In 1950, I was approached by George Bilson, a producer who knew of my work from The New Meet the People and from my concerts with Pan-American Concerts. He had seen my Farruca performed on the table and the other dances in my repertoire. The film was a featurete to be presented in vaudeville style with Jack Paar as the presenter of the various acts in the movie. Liberace, the popular pianist, was one of the performers. The film was titled Foot Light Varieties.
The rehearsals for the movie, at RKO Studios in Hollywood, took place over several days. The filming was on a set furnished to appear as a living room. My Alegrias accompanied by Enrique Heredia and embellished by the excellent “palmas” of Fatima and Zoriada Heredia gave it the stamp of genuine flamenco.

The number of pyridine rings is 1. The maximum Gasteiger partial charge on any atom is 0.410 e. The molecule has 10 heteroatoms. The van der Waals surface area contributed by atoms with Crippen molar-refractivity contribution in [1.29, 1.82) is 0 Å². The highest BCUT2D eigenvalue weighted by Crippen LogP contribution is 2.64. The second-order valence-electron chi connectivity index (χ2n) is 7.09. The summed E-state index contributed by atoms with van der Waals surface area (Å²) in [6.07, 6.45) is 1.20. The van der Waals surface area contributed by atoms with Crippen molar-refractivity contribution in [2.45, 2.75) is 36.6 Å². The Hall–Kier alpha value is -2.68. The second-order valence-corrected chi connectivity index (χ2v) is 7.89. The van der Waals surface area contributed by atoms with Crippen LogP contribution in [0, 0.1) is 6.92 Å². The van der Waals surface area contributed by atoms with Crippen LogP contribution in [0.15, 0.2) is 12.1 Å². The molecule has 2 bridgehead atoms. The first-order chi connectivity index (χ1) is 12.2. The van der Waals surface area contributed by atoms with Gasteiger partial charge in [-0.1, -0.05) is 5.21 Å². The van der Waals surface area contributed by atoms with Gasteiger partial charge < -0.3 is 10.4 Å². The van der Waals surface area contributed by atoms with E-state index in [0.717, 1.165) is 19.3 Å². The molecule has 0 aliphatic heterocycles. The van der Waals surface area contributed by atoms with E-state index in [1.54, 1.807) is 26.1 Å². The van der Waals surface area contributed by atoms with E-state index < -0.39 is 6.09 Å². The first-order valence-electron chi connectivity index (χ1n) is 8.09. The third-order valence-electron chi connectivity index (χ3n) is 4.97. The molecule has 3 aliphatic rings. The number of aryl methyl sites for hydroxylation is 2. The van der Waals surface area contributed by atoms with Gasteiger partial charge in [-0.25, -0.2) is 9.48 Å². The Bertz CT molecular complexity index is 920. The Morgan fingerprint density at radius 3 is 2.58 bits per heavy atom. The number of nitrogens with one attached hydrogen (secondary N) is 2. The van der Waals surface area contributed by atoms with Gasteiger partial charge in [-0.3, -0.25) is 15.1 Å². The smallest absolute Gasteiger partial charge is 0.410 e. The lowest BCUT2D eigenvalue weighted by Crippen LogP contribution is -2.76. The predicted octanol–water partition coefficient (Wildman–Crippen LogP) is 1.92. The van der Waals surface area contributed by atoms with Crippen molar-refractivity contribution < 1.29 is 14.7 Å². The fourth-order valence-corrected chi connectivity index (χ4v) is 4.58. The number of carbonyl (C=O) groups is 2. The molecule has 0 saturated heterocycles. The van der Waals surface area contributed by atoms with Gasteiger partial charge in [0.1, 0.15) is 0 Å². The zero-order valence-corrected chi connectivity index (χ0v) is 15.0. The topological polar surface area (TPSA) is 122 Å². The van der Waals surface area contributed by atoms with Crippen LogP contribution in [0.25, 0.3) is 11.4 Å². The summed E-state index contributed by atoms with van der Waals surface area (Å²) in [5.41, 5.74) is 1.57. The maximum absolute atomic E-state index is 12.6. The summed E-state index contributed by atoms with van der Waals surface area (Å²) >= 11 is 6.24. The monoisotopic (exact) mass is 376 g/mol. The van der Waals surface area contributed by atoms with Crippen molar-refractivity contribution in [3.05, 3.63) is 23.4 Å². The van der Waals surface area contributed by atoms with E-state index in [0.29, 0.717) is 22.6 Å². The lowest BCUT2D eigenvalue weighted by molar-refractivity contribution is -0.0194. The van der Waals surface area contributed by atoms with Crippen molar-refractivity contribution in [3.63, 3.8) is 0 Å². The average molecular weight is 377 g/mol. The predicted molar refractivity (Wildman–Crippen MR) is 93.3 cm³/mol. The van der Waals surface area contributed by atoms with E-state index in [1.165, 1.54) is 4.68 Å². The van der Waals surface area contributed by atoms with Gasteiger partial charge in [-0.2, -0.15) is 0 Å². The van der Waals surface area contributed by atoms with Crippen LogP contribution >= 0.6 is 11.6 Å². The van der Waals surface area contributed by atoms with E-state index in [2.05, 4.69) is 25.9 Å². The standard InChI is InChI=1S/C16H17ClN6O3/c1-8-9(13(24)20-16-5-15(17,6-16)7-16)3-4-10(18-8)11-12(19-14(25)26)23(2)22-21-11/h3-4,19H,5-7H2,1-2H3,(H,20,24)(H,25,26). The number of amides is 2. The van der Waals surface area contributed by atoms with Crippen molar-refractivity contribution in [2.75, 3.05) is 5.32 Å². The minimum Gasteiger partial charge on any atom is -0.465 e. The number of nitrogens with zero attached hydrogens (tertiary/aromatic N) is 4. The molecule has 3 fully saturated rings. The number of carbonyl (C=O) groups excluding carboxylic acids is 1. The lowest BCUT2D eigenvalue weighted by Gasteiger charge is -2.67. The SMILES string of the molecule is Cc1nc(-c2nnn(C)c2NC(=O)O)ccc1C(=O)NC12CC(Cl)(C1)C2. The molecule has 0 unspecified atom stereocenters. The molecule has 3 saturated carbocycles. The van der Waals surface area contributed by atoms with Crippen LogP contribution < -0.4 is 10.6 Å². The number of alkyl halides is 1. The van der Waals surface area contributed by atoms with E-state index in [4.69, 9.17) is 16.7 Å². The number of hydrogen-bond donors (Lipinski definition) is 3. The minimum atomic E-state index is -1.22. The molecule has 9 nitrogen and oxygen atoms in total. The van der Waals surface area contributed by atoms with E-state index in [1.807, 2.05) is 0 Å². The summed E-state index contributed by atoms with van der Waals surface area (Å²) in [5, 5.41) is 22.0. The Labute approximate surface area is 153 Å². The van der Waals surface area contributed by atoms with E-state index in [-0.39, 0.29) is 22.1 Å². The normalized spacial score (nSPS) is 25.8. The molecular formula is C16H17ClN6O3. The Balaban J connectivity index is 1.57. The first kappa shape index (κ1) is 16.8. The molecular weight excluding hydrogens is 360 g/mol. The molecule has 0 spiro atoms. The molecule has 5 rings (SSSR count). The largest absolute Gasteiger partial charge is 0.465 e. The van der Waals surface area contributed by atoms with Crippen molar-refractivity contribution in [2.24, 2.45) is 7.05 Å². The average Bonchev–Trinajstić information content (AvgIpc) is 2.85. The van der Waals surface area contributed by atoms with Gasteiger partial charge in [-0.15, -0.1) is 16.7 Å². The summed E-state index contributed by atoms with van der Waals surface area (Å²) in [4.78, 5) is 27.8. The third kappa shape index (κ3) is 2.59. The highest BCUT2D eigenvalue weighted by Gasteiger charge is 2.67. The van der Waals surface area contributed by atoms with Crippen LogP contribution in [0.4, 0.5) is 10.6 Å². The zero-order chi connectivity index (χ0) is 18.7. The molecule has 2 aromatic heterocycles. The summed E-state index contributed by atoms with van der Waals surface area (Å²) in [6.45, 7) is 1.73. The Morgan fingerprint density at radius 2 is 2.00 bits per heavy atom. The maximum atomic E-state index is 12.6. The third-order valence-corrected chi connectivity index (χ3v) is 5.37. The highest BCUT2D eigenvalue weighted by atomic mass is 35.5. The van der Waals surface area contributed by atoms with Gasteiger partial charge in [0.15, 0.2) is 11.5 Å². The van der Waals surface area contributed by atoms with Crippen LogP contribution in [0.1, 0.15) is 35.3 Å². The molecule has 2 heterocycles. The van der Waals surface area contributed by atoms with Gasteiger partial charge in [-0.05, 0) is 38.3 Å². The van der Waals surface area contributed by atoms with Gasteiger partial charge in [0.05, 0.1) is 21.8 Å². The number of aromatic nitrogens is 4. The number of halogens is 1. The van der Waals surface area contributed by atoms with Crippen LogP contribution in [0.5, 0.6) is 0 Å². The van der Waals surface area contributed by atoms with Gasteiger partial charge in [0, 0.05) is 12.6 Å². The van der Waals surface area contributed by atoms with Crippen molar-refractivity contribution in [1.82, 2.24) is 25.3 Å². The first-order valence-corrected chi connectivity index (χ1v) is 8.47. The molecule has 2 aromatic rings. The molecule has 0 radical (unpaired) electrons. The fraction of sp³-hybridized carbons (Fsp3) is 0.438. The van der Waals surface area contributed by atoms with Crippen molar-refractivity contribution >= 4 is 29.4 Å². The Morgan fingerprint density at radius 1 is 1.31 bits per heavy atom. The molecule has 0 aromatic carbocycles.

My dance on the table (the Farruca) was performed with written music (a composition of Manuel Garcia-Matos, brother of Antonio Triana), one of the great flamenco dancers of the 1940’s) was effective because of the confined area I danced.) As most everyone knows, the Hollywood mentality is geared to a mass audience not versed in the esoteric and arcane qualities of Flamenco puro. In the end, the Alegrias was not used in the film but my table dance remained in the final product. I was disappointed as were the Heredias, since we had devoted many hours together getting ready. The still photographs of me wearing the dress I wore for the Alegrias were used over and over in publicity posters, advertising and lobby cards. These exist today as collector’s items and are being sold up to the present moment at online sites such as eBay and Amazon and other outlets. I find it astonishing to know that the public has an interest in this history.